VOTES THIS WEEK:
Tuesday, March 22, 2022
I voted YES on HB 4074 (Rep. Brann) would encourage school districts to include a free enterprise and entrepreneurship program in their 9th through 12th grade curriculum. EXPLANATION: It’s important for students to understand the basics of business and the value of America’s free enterprise system.
I voted YES on HB 5566 (Rep. Outman) would address late payment fees in contracts for leased property. The bill caps the amount of a late payment fee at the greater of $50 or 10% of the rental amount, unless the lessor demonstrates that a higher late fee specified in the lease is reasonable. EXPLANATION: Trial courts should consistently honor the terms of parties’ contracts, including clauses for late payment fees.
I voted YES on HB 5287 (Rep. Martin) would amend the Michigan Election Law by changing the reference from city or township party committees to county party committees. EXPLANATION: This clarifies the law to reflect the current practice of county political parties appointing candidates for special elections for vacated township elected positions.
Wednesday, March 23, 2022
I voted YES on HB 5384 (Rep. Johnson) would clarify that a student serving in the US Armed Forces counts towards the 75% enrollment in a postsecondary school requirement for high schools designated as a specialty school. EXPLANATION: The US military provides many excellent career choices, including assistance in acquiring a postsecondary degree. This bill ensures that specialty schools are focused on getting their students enrolled in a postsecondary school and other quality career options.
I voted YES on HBs 4810-11 (Rep. Martin and Rep. Paquette) would remove the state requirements that the Michigan Merit Examination (MME) include a writing component and that a school district or public-school academy (charter school) include a student’s scaled score on each subject area component of the Michigan Merit Examination on the student’s high-school transcript. EXPLANATION: Eliminating the mandated test score from the transcript still allows the student the choice to put it on their transcript.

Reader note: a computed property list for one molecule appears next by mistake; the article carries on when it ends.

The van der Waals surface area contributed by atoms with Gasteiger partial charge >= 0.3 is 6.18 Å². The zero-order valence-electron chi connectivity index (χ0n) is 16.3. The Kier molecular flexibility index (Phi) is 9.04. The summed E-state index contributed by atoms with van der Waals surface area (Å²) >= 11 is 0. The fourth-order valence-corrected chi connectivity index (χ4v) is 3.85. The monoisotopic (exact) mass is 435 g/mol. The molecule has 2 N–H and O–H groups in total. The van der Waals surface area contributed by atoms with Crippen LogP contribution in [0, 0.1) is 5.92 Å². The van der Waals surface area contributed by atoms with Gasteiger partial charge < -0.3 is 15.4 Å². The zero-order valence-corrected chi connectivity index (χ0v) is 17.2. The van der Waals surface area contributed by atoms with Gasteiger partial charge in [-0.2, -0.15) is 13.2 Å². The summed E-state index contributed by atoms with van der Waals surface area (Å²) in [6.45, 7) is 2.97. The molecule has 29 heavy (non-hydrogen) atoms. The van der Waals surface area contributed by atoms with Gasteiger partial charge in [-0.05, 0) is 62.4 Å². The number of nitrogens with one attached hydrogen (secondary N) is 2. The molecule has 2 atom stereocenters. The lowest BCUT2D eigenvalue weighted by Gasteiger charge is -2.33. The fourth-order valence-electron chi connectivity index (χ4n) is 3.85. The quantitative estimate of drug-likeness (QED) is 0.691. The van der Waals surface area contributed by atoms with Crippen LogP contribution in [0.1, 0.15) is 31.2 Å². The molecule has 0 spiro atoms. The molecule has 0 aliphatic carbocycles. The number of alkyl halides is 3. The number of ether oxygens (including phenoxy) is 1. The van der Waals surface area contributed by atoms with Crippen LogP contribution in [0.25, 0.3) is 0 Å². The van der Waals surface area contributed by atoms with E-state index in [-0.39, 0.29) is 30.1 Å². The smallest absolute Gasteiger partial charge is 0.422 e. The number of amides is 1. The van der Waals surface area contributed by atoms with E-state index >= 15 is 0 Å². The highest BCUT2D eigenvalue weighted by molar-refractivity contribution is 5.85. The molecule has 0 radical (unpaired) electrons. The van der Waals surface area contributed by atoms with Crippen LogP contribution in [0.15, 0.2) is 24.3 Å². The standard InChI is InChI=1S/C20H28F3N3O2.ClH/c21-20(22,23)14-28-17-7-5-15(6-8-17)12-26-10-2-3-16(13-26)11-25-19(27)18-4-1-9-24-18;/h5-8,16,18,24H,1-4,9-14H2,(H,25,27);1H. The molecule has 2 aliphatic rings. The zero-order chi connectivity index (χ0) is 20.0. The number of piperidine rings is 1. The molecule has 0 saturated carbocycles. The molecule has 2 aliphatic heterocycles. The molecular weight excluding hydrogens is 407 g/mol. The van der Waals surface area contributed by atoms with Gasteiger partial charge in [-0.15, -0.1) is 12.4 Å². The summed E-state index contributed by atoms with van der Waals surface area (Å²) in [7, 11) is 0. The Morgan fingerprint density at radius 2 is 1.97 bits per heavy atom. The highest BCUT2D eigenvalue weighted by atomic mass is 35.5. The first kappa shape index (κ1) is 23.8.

HB 4810 PASSED: 104-1; HB 4811 PASSED: 104-1
I voted YES on HBs 5671 and 5704 (Rep. Alexander and Rep. Glenn) would update and modernize Michigan’s Cottage Food Law by allowing increased revenue, enabling internet, mail order and third-party delivery sales, and provide safeguards for participants with an optional registration system. EXPLANATION: Michigan’s Cottage Food law has proven successful over its first decade of existence, and it is time to increase the freedoms available to these startup entrepreneurs.
HB 5671 PASSED: 61-44; HB 5704 PASSED: 61-44
I voted YES on HBs 5742 to 5748 (Reps. Cambensy, Steenland, Alexander, Borton, Bezotte, Posthumus, and Filler) would provide statutory authority for MDARD to issue certificates of free sale on exports of various agricultural commodities. EXPLANATION: Providing statutory authority would allow certificates of free sale to be applied to other agricultural industries.
ALL PASSED: 105-0
I voted NO on SB 247 (Sen. VanderWall) would make several changes to the prior authorization request process by reducing the waiting period for prior authorization decisions, requiring a standardized electronic prior authorization request transaction process, requiring prior authorization requirements to be based on peer-reviewed clinical reviewed criteria, requiring greater transparency from insurers on prior authorization policies, and various other changes designed to improve the prior authorization process. EXPLANATION: The prior authorization process does not necessitate an added level of governmental control. Adding such government regulations could lead to more intrusion in the private marketplace and add unnecessary oversight.